It is always discouraging to start a research project only to find that the phenomenon you want to study just doesn’t exist. That was the case when I set out to categorize and evaluate the mission and vision statements of Western branch campuses in education hubs. Turns out the majority of branch-campuses out there don’t have any reference to a mission or vision statement. Quite the blow to my neatly organized project.
My first reaction was to expound weakly that the accepted absence of something that is pretty standard in a parallel education context is worth studying. But when I actually looked at the sample websites of the branch campuses there enough simlarity to suggest that official mission/vision statements were missing but unofficially the majority of branch campuses are marketing themselves to the same tune. They say the same things, offer the same programs and are trying to capture the same students. I definitely found enough to research and would like to encourage cross-border educators to be more explicit about why the do what they do.
The study has just been released in the following article:
Grace Karram. (2012) “A futile search for values and pedagogy? A discursive analysis of the marketing messages of branch-campuses in higher education hubs.” Compare: A Journal of Comparative and International Education, (Online First)
The globe and mail is currently publishing a series of articles in which stakeholders question Canadian PSE. They are asking if it is relevent, if it should be open source, if students are hirable, if teaching if effective, if universities are innovative… and more. This seems to be stemming from the slight decrease that Canadian schools saw in recent global rankings.I would like to suggest that any evaluation needs to be based in previous objectives – how is Canadian education doing what it has set out to do. And if the evaluators wish to critique the objectives then a bigger debate is necessary about what we are doing in Canadian PSE. If the objectives change for Canada, then global rankings may not be all that important as indicators.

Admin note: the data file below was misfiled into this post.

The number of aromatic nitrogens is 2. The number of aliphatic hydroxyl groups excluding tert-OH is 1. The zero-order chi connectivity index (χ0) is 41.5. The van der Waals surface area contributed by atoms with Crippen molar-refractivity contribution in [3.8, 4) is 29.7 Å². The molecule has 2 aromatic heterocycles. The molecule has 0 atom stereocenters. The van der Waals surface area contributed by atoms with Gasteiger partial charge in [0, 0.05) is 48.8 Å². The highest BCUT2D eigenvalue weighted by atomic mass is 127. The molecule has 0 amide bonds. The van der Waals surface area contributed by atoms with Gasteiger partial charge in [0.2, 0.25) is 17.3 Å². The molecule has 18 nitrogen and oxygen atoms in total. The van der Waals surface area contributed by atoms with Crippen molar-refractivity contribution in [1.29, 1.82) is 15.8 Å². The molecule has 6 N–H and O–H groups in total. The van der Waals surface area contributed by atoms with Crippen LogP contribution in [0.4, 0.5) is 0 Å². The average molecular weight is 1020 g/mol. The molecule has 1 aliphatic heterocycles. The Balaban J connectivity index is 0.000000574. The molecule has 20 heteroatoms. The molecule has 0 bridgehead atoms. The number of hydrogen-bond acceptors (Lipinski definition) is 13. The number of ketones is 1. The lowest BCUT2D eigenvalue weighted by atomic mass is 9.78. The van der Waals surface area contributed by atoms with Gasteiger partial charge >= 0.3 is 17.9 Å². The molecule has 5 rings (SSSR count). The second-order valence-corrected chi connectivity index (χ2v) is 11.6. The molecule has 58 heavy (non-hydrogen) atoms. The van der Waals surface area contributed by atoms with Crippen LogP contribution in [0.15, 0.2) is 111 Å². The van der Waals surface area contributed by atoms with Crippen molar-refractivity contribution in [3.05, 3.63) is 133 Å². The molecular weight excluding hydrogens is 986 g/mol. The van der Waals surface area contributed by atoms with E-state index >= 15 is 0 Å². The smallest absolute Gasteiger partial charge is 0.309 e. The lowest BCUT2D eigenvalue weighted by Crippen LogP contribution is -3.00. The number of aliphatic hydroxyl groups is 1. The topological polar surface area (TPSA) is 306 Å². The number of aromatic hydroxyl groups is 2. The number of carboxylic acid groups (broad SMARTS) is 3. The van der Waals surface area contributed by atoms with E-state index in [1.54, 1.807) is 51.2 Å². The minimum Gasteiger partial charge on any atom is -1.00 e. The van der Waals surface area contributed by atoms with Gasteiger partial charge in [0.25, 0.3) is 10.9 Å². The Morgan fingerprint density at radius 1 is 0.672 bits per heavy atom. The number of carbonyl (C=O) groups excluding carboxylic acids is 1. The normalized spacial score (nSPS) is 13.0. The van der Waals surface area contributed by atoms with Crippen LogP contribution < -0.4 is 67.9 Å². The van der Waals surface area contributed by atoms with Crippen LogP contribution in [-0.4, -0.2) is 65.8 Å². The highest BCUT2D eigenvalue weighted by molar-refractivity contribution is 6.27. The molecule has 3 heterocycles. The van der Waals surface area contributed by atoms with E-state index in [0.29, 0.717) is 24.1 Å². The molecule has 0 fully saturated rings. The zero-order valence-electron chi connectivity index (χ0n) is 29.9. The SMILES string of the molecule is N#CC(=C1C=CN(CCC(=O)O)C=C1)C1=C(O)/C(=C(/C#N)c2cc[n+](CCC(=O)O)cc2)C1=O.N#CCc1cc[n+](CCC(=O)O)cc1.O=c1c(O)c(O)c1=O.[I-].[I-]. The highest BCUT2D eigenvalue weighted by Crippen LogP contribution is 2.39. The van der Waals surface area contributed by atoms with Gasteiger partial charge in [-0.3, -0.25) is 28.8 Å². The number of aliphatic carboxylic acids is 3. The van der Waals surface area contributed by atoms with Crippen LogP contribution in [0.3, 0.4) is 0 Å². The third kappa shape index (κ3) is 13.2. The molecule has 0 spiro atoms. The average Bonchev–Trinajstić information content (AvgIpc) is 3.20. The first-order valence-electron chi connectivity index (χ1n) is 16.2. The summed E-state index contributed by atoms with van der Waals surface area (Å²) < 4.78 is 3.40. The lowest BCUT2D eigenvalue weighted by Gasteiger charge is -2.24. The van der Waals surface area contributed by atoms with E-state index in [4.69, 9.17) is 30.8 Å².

This infographic from Sarah Wenger (collegathome.com) makes an important point – the status of moving away is not worth the debt. Leaving home for university/college has become a status symbol of the middle class whether or not students can afford it. True, many students are forced to re-locate for certain programs or due to their distance from an institution, but many leave just because it is a “coming of age” tradition. Why not just buy a nice car and spend some money at coffee shops so you get the break you need from parents’ home and can still afford life after school. More importantly, the shift away from home can isolate and dislocate young adults from their social communities. Lots of students move back home after failing to succeed in their first year – a failure that may not have been necessary if students had remained imbedded in their home networks. I’ve just had a baby girl and I’m preparing to ramp up this rant so I am very convincing in 18 years!
On Thursday, June 14 – I helped Glen Jones and the higher education group at OISE host the authors of the recent OECD Economic Survey of Canada. Though the survey was criticized for saying little new about Canadian innovation or PSE – the suprise was that report seemed to suggest PSE was the solution to the poor innovation.
Here’s are my thoughts in University World News – OECD Survey finds post-secondary strong….